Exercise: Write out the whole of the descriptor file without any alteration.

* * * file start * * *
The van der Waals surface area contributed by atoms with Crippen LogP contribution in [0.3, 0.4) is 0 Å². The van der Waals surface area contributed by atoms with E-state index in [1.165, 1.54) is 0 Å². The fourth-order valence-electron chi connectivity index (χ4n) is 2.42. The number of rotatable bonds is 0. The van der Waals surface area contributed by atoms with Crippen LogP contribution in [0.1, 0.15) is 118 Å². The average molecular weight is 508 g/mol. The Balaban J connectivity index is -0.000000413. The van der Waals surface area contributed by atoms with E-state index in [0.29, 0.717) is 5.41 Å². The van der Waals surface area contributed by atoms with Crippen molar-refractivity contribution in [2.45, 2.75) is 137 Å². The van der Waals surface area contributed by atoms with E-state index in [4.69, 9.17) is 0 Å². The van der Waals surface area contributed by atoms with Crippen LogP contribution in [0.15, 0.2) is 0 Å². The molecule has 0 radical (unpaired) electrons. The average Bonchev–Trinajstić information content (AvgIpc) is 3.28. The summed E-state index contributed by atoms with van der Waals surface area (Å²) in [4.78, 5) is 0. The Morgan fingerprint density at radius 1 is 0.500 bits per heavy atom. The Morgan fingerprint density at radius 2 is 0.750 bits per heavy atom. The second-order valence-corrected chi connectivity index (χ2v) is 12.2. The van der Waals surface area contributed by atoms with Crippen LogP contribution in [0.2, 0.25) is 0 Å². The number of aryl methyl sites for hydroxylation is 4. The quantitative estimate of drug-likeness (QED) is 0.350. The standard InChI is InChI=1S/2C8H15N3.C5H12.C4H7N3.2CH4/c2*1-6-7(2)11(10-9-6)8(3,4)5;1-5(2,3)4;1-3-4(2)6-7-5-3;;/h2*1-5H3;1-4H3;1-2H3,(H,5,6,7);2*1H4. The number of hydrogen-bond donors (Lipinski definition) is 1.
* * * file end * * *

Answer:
The van der Waals surface area contributed by atoms with Crippen LogP contribution in [0.3, 0.4) is 0 Å². The van der Waals surface area contributed by atoms with E-state index in [1.165, 1.54) is 0 Å². The fourth-order valence-electron chi connectivity index (χ4n) is 2.42. The number of rotatable bonds is 0. The van der Waals surface area contributed by atoms with Crippen LogP contribution in [0.1, 0.15) is 118 Å². The average molecular weight is 508 g/mol. The Balaban J connectivity index is -0.000000413. The van der Waals surface area contributed by atoms with E-state index in [0.29, 0.717) is 5.41 Å². The van der Waals surface area contributed by atoms with Crippen molar-refractivity contribution in [2.45, 2.75) is 137 Å². The van der Waals surface area contributed by atoms with E-state index in [4.69, 9.17) is 0 Å². The van der Waals surface area contributed by atoms with Crippen LogP contribution in [0.15, 0.2) is 0 Å². The molecule has 0 radical (unpaired) electrons. The average Bonchev–Trinajstić information content (AvgIpc) is 3.28. The summed E-state index contributed by atoms with van der Waals surface area (Å²) in [4.78, 5) is 0. The Morgan fingerprint density at radius 1 is 0.500 bits per heavy atom. The Morgan fingerprint density at radius 2 is 0.750 bits per heavy atom. The second-order valence-corrected chi connectivity index (χ2v) is 12.2. The van der Waals surface area contributed by atoms with Crippen LogP contribution in [0.2, 0.25) is 0 Å². The number of aryl methyl sites for hydroxylation is 4. The quantitative estimate of drug-likeness (QED) is 0.350. The standard InChI is InChI=1S/2C8H15N3.C5H12.C4H7N3.2CH4/c2*1-6-7(2)11(10-9-6)8(3,4)5;1-5(2,3)4;1-3-4(2)6-7-5-3;;/h2*1-5H3;1-4H3;1-2H3,(H,5,6,7);2*1H4. The number of hydrogen-bond donors (Lipinski definition) is 1.